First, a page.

Also on Monday there was the launch of the Orbital ATK unmanned Antares resupply capsule to the ISS. I got to watch a minute or so of the launch from a distance of three hundred kilometers away in Philadelphia. It was my second launch but I still want to see one close up.

We’re not done either. Just this morning there was the launch of a Russian Soyuz spacecraft toward the ISS with three astronauts. So right now we have the six astronauts already on the ISS, the two Chinese astronauts and three astronauts on the Soyuz. A total of eleven humans in space at the same time! I wonder if that’s the record.

Last but not least, there’s Europe’s Exo-Mars orbiter and lander are due to go into orbit and land respectively this morning. The Exo-Mars Trace Gas Orbiter (TGO) should be firing it rocket at this very moment to insert itself in Mars orbit. The Schiaparelli lander is scheduled to touch down on the Martial surface in just an hour. Let’s hope both spacecraft are successful.

So it’s been a interesting couple of days in space, and that’s just space. There are also hundreds of discoveries being made everyday in other fields of Science and engineering from Archeology to chemistry to electronics to physics, and I could go on and on. That we have difficulty getting young people interested in STEM careers is something I just cannot understand.

P.S. The eleven humans in space at this moment is not the record. In March of 1995 there were three astronauts on the Russian Mir station, another three on a Soyuz on it’s way to Mir and seven on the space shuttle on a separate mission.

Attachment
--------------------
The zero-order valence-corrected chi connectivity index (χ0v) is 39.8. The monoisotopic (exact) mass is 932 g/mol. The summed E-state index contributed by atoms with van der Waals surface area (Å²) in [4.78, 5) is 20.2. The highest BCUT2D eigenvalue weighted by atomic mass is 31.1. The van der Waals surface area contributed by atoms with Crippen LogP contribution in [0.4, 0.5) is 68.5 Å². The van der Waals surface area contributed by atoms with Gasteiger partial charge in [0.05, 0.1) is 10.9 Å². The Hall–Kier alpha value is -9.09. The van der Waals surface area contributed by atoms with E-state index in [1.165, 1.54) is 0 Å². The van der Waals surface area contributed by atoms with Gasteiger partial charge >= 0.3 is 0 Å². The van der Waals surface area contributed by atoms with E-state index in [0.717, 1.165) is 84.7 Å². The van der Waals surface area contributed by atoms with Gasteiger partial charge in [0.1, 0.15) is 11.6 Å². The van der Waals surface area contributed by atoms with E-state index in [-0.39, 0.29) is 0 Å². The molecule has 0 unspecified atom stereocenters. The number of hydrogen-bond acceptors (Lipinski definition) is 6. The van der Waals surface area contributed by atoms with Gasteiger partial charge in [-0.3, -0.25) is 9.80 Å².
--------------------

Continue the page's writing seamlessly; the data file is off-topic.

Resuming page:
Update: Although the Exo-Mars orbiter has successfully entered orbit around Mars the European space agency lost contact with the lander when it was approximately one kilometer above the surface and nothing further has been heard from it.

Here we go again. The Universe just got ten times bigger!

A team of astronomers led by Christopher Conselice at the University of Nottingham in the UK have been studying the deep field images coming from the Hubble Space Telescope and concluded that the Universe contains ten times as many galaxies as was previously thought.

The previous census performed by the Sloan Digital Sky Survey, SDSS (link below) concluded that the observable Universe contained between 100-200 Billion galaxies.

http://classic.sdss.org/

This new census realized that the density of galaxies in the early Universe was far greater than it is now and that many of these early galaxies were too faint to be seen in the data used by the SDSS. On the basis of their data from the Hubble they have realized that the Universe contains on the order of one Trillion galaxies.

As exciting as this discovery is it’s really nothing new. Every time we study the Universe with new, more powerful, more precise instruments the Universe grows ever larger. Sometimes the expansion is linear as with this census by Dr. Conselice and his team, sometimes it is exponential as when Carl Hubble himself discovered that the smudgy nebula he studied were actual galaxies separate from our Milky Way. By the way, the Greek word galaxy just means Milky Way. From Galileo to Dr. Conselice we have learned that the Universe is more than we can ever imagine.

I have seen this phenomenon of expansion happen three or four times now in my life and I expect to see it happen at least one more time.The James Webb space telescope is expected to be launched sometime in 2018 and with this new window to infinity I have no doubt that the Universe will grow once again.

To read further about the new census follow in link below.

http://www.spacetelescope.org/news/heic1620/